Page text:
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Apple with over 51% Market Share outshines Android

January 22, 2013

Apple’s iOS continues to outshine Android, in the United States, according to data released today by Kantar Worldpanel ComTech.

For the final quarter of 2012, the iPhone won an impressive 51.2% of all U.S. smartphone sales (why impressive, in 2011 iPhone had a 44% share, which represents a relatively huge, 8.3% increase in "Market Share" in a one-year period). Perhaps the extra 1/2" in screen size, bringing the iPhone to 4" with the iPhone-5 was a factor. In second place, Android’s market share was at 44.8% of U.S. sales, 0.1%, slightly less than last year’s share, leaving Microsoft’s Windows Phone with 2.6%. Also noteworthy, RIM, the Blackberry, market share dropped from 6.1% to 1.1%.

Apple’s flagship platform also scored well in Japan, proving tops among 66% of Japanese smartphone buyers.

"Apple’s continual improvement is thanks to both the iPhone 5 and older models attracting various customer groups, from repeat Apple buyers, first-time smartphone buyers, and those coming from other smartphone brands," Kantar analyst Mary-Ann Parlato said in a statement.

Over the past year, 36% of Apple’s iOS sales in the U.S. came from users of other smartphones, notably Android. The percentage of Android users jumping ship to the iPhone was 19% in 2012, compared with 9% in 2011, according to Kantar.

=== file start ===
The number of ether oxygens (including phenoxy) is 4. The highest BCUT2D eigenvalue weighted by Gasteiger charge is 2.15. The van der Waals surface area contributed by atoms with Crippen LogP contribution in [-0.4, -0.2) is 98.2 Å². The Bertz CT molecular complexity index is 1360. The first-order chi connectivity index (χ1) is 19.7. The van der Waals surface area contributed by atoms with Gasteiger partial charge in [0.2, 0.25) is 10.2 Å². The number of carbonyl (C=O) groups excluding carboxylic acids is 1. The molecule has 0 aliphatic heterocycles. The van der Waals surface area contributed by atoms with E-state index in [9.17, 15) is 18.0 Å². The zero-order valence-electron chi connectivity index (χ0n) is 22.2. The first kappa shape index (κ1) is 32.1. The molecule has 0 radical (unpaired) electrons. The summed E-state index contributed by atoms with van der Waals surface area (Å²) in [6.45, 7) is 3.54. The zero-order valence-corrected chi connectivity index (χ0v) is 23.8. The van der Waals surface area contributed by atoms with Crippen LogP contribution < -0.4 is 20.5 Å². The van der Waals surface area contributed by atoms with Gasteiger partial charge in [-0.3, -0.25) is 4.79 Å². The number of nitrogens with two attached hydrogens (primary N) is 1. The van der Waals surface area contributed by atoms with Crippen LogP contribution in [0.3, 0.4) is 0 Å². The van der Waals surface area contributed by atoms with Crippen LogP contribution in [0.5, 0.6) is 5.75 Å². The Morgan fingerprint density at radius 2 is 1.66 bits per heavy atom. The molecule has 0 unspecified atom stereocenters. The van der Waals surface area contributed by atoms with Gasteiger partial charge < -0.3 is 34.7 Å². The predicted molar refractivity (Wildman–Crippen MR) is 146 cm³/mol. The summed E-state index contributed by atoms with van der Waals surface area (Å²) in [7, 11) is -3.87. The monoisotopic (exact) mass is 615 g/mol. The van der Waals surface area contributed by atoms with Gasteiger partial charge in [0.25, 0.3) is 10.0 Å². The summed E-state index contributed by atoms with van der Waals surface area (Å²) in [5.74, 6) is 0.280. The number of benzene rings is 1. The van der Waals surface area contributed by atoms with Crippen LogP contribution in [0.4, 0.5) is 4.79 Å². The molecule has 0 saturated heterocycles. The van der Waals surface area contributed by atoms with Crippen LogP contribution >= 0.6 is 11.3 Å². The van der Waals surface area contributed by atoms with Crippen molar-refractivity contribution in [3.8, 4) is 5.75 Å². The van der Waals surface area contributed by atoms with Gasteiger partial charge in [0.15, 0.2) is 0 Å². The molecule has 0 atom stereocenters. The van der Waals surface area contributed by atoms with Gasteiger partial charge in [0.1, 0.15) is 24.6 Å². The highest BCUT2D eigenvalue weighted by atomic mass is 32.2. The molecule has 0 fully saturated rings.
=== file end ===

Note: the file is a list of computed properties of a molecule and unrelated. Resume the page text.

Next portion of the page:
Verizon subscribers were also very eager to jump onto the Apple iOS bandwagon. An impressive 59% of iPhone-buying Verizon customers came from other brand phones, 30% of which had previously used Android specifically. In comparison, 15% of AT&T users who bought an iPhone jumped from a different platform, while only 6% were former Android users. This difference comparing Verizon users and AT&T users, is logical, since AT&T has had the iPhone in their line-up since the iPhone’s inception in 2007; where Verizon entered the iPhone arena beginning with the iPhone Version 4.

Perhaps Apple should add another screen-size to its iPhone line-up with a 4.8" version, lets call it the "iPhone-5maxi" and give those folks a reason to migrate to iPhone… and Likewise, how about a smaller iPhone product, say the "iPhone-5nano", for those that are less-interested in "big-screens" and more-interested in an affordable pathway to the world of Apple iPhones… Since "The Heavy Lifting" from an iPhone technologies perspective, is already perfected. Therefore Apple’s iPhone model line-up, decision making, is largely, supply-line, marketing, and integration.

Apple has always maintain the very highest quality standards; therefore adding an "entry-level / affordable" iPhone version has nothing to do with "cheep" as some analysis incorrectly characterize it.

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